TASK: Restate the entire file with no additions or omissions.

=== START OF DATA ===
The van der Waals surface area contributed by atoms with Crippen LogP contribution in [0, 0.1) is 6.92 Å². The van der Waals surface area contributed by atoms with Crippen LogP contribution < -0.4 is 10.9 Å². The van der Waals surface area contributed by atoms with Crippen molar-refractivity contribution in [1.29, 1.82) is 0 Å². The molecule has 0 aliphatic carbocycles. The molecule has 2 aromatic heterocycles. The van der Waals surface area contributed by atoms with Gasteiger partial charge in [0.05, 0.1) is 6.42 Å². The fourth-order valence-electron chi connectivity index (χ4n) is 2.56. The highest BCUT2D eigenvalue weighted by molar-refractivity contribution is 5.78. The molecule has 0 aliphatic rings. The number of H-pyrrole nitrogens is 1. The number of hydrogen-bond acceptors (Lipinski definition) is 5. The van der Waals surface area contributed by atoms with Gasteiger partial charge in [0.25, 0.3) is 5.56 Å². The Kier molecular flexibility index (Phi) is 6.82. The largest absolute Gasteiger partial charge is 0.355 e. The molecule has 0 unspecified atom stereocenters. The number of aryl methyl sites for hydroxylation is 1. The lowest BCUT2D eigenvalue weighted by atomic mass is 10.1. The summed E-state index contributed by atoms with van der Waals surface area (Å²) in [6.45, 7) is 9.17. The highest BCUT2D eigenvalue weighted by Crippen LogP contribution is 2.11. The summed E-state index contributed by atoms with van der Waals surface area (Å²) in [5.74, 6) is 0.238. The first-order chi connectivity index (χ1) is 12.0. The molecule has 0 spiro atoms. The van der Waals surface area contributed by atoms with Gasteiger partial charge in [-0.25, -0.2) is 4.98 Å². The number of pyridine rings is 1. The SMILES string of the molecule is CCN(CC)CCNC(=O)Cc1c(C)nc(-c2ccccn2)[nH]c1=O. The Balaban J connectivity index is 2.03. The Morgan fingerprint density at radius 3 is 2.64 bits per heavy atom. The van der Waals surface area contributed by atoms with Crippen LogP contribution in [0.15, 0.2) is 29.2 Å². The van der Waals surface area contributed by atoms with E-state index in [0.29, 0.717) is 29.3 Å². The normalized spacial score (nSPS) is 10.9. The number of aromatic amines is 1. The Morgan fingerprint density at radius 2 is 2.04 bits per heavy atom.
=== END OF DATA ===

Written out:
The van der Waals surface area contributed by atoms with Crippen LogP contribution in [0, 0.1) is 6.92 Å². The van der Waals surface area contributed by atoms with Crippen LogP contribution < -0.4 is 10.9 Å². The van der Waals surface area contributed by atoms with Crippen molar-refractivity contribution in [1.29, 1.82) is 0 Å². The molecule has 0 aliphatic carbocycles. The molecule has 2 aromatic heterocycles. The van der Waals surface area contributed by atoms with Gasteiger partial charge in [0.05, 0.1) is 6.42 Å². The fourth-order valence-electron chi connectivity index (χ4n) is 2.56. The highest BCUT2D eigenvalue weighted by molar-refractivity contribution is 5.78. The molecule has 0 aliphatic rings. The number of H-pyrrole nitrogens is 1. The number of hydrogen-bond acceptors (Lipinski definition) is 5. The van der Waals surface area contributed by atoms with Gasteiger partial charge in [0.25, 0.3) is 5.56 Å². The Kier molecular flexibility index (Phi) is 6.82. The largest absolute Gasteiger partial charge is 0.355 e. The molecule has 0 unspecified atom stereocenters. The number of aryl methyl sites for hydroxylation is 1. The lowest BCUT2D eigenvalue weighted by atomic mass is 10.1. The summed E-state index contributed by atoms with van der Waals surface area (Å²) in [6.45, 7) is 9.17. The highest BCUT2D eigenvalue weighted by Crippen LogP contribution is 2.11. The summed E-state index contributed by atoms with van der Waals surface area (Å²) in [5.74, 6) is 0.238. The first-order chi connectivity index (χ1) is 12.0. The molecule has 0 spiro atoms. The van der Waals surface area contributed by atoms with Gasteiger partial charge in [-0.25, -0.2) is 4.98 Å². The number of pyridine rings is 1. The SMILES string of the molecule is CCN(CC)CCNC(=O)Cc1c(C)nc(-c2ccccn2)[nH]c1=O. The Balaban J connectivity index is 2.03. The Morgan fingerprint density at radius 3 is 2.64 bits per heavy atom. The van der Waals surface area contributed by atoms with Crippen LogP contribution in [0.15, 0.2) is 29.2 Å². The van der Waals surface area contributed by atoms with E-state index in [0.29, 0.717) is 29.3 Å². The normalized spacial score (nSPS) is 10.9. The number of aromatic amines is 1. The Morgan fingerprint density at radius 2 is 2.04 bits per heavy atom.